So What About Those Ambulance Crews?

A few years ago, a staff pediatrician at my hospital asked me who ranked higher - a paramedic or an Emergency Medical Technician (EMT)? I remember thinking two things: first was the obvious "duh!", but the second was "hmm...maybe some things are not so obvious to non-Emergency Medicine (EM) physicians."

If you are already doing an EM rotation at an Emergency Department (ED), then chances are that EM is already established or is being established at that locale. Chances are, your ED is receiving ambulance traffic and of course you know the answer to the above question.

So why even talk about pre-hospital emergency medical services (EMS) at all? What does that have to do with your EM/ED rotation, or even with your future EM practice?

Image by F. Muhammad from Pixabay

Receive your information about a patient directly from the ambulance personnel.

For one thing, it’s simply prudent and efficient. What was happening at the scene? Who called? Who else is coming? What did the EMS medics do or not do? What is the patient’s primary concern, and does that match or not match the ambulance crew’s primary concern?  Much information can be lost or misconstrued if we solely rely on the nurses, even worse – on paper, to tell us the full story.

Watch the patient on the EMS gurney carefully

Often their facial mimics, gestures and the way they are looking around the ED will tell you a lot. Can they transfer to the ED bed themselves? What’s their body mechanics while doing that?  There is much to learn here in just a few seconds –  trust me.  The patient may not end up being yours, but in a little bit of time, an hour or two, look them up on the ED board and see if your own initial impression was right: sick or not sick? Serious or so-so? Admitted or discharged?  This is a critical skill to hone for any EM provider.

Anticipate EMS patient needs even before they are roomed.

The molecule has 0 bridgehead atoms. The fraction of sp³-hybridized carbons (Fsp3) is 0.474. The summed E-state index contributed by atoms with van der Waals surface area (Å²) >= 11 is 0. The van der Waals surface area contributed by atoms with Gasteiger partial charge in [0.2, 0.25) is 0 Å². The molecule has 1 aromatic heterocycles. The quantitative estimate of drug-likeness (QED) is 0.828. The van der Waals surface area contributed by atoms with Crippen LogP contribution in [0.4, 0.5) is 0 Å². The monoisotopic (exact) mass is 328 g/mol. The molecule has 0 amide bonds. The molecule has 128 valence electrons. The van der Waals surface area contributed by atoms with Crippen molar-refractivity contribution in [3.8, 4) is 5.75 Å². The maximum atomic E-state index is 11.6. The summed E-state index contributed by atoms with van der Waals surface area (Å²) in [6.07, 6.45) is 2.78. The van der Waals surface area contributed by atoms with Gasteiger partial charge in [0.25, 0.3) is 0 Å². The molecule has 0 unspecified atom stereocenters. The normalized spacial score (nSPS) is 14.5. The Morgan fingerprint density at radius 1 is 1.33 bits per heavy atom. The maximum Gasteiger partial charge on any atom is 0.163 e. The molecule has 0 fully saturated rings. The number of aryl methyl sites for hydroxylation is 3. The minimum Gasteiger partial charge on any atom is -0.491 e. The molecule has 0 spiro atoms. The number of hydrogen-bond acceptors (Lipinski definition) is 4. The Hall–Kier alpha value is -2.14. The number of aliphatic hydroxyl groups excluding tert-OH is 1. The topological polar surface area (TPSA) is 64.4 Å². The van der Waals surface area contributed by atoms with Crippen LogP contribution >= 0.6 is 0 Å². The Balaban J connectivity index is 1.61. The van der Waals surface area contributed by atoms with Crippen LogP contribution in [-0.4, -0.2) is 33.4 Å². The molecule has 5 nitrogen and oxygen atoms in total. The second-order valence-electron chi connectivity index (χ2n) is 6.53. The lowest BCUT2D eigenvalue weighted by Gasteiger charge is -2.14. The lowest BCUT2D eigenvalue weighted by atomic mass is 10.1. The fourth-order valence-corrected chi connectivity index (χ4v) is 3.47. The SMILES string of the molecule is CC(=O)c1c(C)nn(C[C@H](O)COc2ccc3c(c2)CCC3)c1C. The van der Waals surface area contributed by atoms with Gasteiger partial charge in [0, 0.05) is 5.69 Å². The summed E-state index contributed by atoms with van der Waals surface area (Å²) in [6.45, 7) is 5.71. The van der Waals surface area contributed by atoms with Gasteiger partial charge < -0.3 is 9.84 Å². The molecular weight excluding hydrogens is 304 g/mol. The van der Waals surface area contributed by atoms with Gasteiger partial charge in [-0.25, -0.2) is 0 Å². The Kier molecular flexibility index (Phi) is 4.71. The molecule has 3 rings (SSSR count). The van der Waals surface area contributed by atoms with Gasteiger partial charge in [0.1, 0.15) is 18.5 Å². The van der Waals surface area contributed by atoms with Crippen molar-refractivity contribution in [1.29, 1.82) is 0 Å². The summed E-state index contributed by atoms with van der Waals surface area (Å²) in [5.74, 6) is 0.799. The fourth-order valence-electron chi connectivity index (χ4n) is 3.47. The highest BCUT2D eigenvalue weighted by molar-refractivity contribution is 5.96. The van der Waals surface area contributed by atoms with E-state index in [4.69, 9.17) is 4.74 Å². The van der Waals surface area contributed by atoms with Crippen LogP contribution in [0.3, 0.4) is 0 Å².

While it is true that most of our ED patients are walk-ins, multiple analyses have shown in multiple locations around the world that the EMS patient population tend to be sicker. So this population is where some of those cool and awesome procedures that you want to see, learn or perform are often found.  Healthy 18-year-old man, tall, suddenly short of breath while playing basketball with his friends – there is your chest tube arriving, see?

Your main task is to learn to comprehend the entire emergency care system. EM providers in EDs do not function in isolation. We are part of the emergency care continuum and should thus be those most proficient is seeing and knowing the big picture. EMS is the beginning of that picture.

EM physicians all around the world participate in pre-hospital work via multiple avenues:  supporting public and sporting events, serving as cruise physicians, staffing ICU-ambulances and EMS support vehicles, flying on medical helicopters, writing EMS protocols, training paramedics and providing real-time phone, radio or teleconsultations. Chances are, you will too!

So while you are rotating at an ED, especially a foreign ED or one away from your home base, take a small effort to learn about the local EMS. Talk to the medics, talk to ED personnel taking EMS radio calls and look pertinent things up on the internet on your own (like local EMS protocols). Talk to the attending EM physicians in your ED –  chances are, one of them is the local EMS guru!

Some simple things you may wish to focus on to gauge any EMS system anywhere

  • Is there a single EMS emergency number for the public to call?
  • Is there a centralized EMS dispatch? Are they Fire, Police or EMS-proper?
  • Can an ambulance crew be re-directed away from the ED to take a patient to some alternative location or treat and leave the patient at home?
  • Are there criteria for Trauma Center, Stroke Center and STEMI Center destinations? What about sick kids and neuro-trauma?
  • Is there a global positioning system on the ambulances?  Can they transmit EKGs or other information to the ED?
  • Are there different types of ambulances, and different response types?  For instance, when are two ambulances or an ambulance plus a fire engine sent to the same call?
  • Who staffs the ambulance? Is it paramedics, EMTs, nurses, nurse practitioners or physicians?  In what numbers?  Are they understaffed?
  • Is the paramedic scope of practice truly that of a paramedic?  Can they intubate? Can they push IV medications or run drips?
  • What medications and equipment do ambulances carry?  Is there CPAP, LMAs, IO needles or devices? Are there automated chest compression devices (and does the literature support their use)?
  • Are ambulances services public or private, or is there a mix?  How are they funded?
  • Who determines their number and distribution at a given geographic location? Is that enough?
  • How are inter-facility transports handled? Is it the same ambulances who bring you the patients?

Finally, many an interesting medical student or resident research project began out of some EMS-related consideration or observation, so keep your eyes and ears open for those research ideas!  Good luck!.

Leave a Reply

This site uses Akismet to reduce spam. Learn how your comment data is processed.